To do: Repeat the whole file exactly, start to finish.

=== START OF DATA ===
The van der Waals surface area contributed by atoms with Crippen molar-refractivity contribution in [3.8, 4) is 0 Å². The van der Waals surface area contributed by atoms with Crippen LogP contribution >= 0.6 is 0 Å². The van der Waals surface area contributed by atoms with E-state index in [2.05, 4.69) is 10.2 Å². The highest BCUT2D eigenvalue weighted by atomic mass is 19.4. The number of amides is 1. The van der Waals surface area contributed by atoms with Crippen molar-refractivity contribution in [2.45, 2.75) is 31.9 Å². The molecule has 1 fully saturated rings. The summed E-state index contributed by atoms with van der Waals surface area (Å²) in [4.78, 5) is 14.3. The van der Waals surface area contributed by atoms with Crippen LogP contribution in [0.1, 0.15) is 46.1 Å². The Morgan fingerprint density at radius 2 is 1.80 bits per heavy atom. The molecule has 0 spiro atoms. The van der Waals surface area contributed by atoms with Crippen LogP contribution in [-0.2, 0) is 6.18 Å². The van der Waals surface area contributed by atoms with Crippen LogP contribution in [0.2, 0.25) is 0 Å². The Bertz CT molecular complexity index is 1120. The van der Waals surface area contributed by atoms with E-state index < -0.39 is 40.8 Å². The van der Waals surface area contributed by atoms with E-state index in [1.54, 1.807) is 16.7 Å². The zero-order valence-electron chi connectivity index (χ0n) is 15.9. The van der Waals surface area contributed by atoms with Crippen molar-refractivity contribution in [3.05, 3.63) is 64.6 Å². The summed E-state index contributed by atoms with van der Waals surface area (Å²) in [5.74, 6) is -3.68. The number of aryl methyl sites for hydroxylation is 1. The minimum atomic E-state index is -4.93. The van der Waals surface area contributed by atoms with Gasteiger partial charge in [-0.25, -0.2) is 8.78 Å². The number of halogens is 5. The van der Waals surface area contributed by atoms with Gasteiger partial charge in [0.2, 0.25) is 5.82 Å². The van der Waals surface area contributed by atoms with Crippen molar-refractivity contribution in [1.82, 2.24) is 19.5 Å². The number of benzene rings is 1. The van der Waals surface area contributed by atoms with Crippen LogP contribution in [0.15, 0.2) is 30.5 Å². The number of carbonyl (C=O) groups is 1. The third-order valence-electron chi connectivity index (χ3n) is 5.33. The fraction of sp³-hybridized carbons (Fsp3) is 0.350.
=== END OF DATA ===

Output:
The van der Waals surface area contributed by atoms with Crippen molar-refractivity contribution in [3.8, 4) is 0 Å². The van der Waals surface area contributed by atoms with Crippen LogP contribution >= 0.6 is 0 Å². The van der Waals surface area contributed by atoms with E-state index in [2.05, 4.69) is 10.2 Å². The highest BCUT2D eigenvalue weighted by atomic mass is 19.4. The number of amides is 1. The van der Waals surface area contributed by atoms with Crippen molar-refractivity contribution in [2.45, 2.75) is 31.9 Å². The molecule has 1 fully saturated rings. The summed E-state index contributed by atoms with van der Waals surface area (Å²) in [4.78, 5) is 14.3. The van der Waals surface area contributed by atoms with Crippen LogP contribution in [0.1, 0.15) is 46.1 Å². The Morgan fingerprint density at radius 2 is 1.80 bits per heavy atom. The molecule has 0 spiro atoms. The van der Waals surface area contributed by atoms with Crippen LogP contribution in [-0.2, 0) is 6.18 Å². The van der Waals surface area contributed by atoms with Crippen LogP contribution in [0.2, 0.25) is 0 Å². The Bertz CT molecular complexity index is 1120. The van der Waals surface area contributed by atoms with E-state index < -0.39 is 40.8 Å². The van der Waals surface area contributed by atoms with E-state index in [1.54, 1.807) is 16.7 Å². The zero-order valence-electron chi connectivity index (χ0n) is 15.9. The van der Waals surface area contributed by atoms with Crippen molar-refractivity contribution in [3.05, 3.63) is 64.6 Å². The summed E-state index contributed by atoms with van der Waals surface area (Å²) in [5.74, 6) is -3.68. The number of aryl methyl sites for hydroxylation is 1. The minimum atomic E-state index is -4.93. The van der Waals surface area contributed by atoms with Gasteiger partial charge in [-0.25, -0.2) is 8.78 Å². The number of halogens is 5. The van der Waals surface area contributed by atoms with Gasteiger partial charge in [0.2, 0.25) is 5.82 Å². The van der Waals surface area contributed by atoms with Crippen molar-refractivity contribution in [1.82, 2.24) is 19.5 Å². The number of benzene rings is 1. The van der Waals surface area contributed by atoms with Crippen LogP contribution in [0.15, 0.2) is 30.5 Å². The number of carbonyl (C=O) groups is 1. The third-order valence-electron chi connectivity index (χ3n) is 5.33. The fraction of sp³-hybridized carbons (Fsp3) is 0.350.